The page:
The previously niche Weakness Policy is now one of the clear winners of Dynamax's introduction to competitive Pokémon play. Weakness Policy increases a Pokémon's Attack and Sp. Atk by two stages if that Pokémon is hit by a supereffective move. In previous formats, there weren't many viable instances in which a Pokémon attacking its ally would be very helpful, even if it were to activate a Weakness Policy. But with doubled HP, most Dynamax Pokémon can benefit from taking a little bit of damage from their teammates in exchange for a boost in power. The most common Weakness Policy user is Rhyperior, but many players might try to surprise their opponents by giving Weakness Policy to other popular hard-hitting Pokémon instead, such as Togekiss, Duraludon, and Dragapult. Players looking to avoid giving their opponent a chance at activating Weakness Policy should be careful about using supereffective moves that won't result in a knockout. Instead, they should focus on taking down Pokémon that might try to attack their ally before that ally can activate its Weakness Policy.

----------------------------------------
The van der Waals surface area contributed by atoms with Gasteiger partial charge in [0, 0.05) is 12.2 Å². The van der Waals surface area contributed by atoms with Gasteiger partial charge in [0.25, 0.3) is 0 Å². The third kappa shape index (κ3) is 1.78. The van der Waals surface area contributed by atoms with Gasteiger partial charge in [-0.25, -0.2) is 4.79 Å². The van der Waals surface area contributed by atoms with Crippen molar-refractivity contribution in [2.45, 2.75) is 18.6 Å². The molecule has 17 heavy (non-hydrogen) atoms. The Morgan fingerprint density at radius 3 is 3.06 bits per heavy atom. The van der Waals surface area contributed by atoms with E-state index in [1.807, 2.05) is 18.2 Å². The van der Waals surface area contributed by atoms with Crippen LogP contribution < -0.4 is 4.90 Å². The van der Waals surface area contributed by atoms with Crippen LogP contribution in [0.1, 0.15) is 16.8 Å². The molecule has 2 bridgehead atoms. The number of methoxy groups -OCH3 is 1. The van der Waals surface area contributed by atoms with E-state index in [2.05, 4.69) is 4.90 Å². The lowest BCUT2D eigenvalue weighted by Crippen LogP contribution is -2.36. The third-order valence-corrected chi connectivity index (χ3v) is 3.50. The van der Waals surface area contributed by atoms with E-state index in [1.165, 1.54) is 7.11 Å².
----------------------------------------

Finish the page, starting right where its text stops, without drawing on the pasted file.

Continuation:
Speed is key in VGC 2020, and one of the most consistent ways to outspeed your opponent is through the Prankster Ability, which causes status moves to occur before any regular attacking move. It's a great way to activate Tailwind before your other Pokémon attacks—and since Pokémon in Pokémon Sword and Pokémon Shield immediately respond to Speed changes on the field, that second Pokémon will normally get to attack immediately after Tailwind.
Whimsicott is the most common Prankster user, partially due to its Speed, which is high enough for Whimsicott to move before other Pranksters. Most Whimsicott are taught Tailwind to help manage Speed, but the other three move slots are up in the air—Taunt, Fake Tears, and Charm are the most common. Grimmsnarl was popular at the beginning of the format for the combination of Light Clay with Reflect or Light Screen to boost defenses for eight turns, and Trainers have also been known to use its Thunder Wave to paralyze opponents before they can attack. Sableye is best known for how its Prankster Ability can boost the priority of Quash, which is a move that forces the target to move last.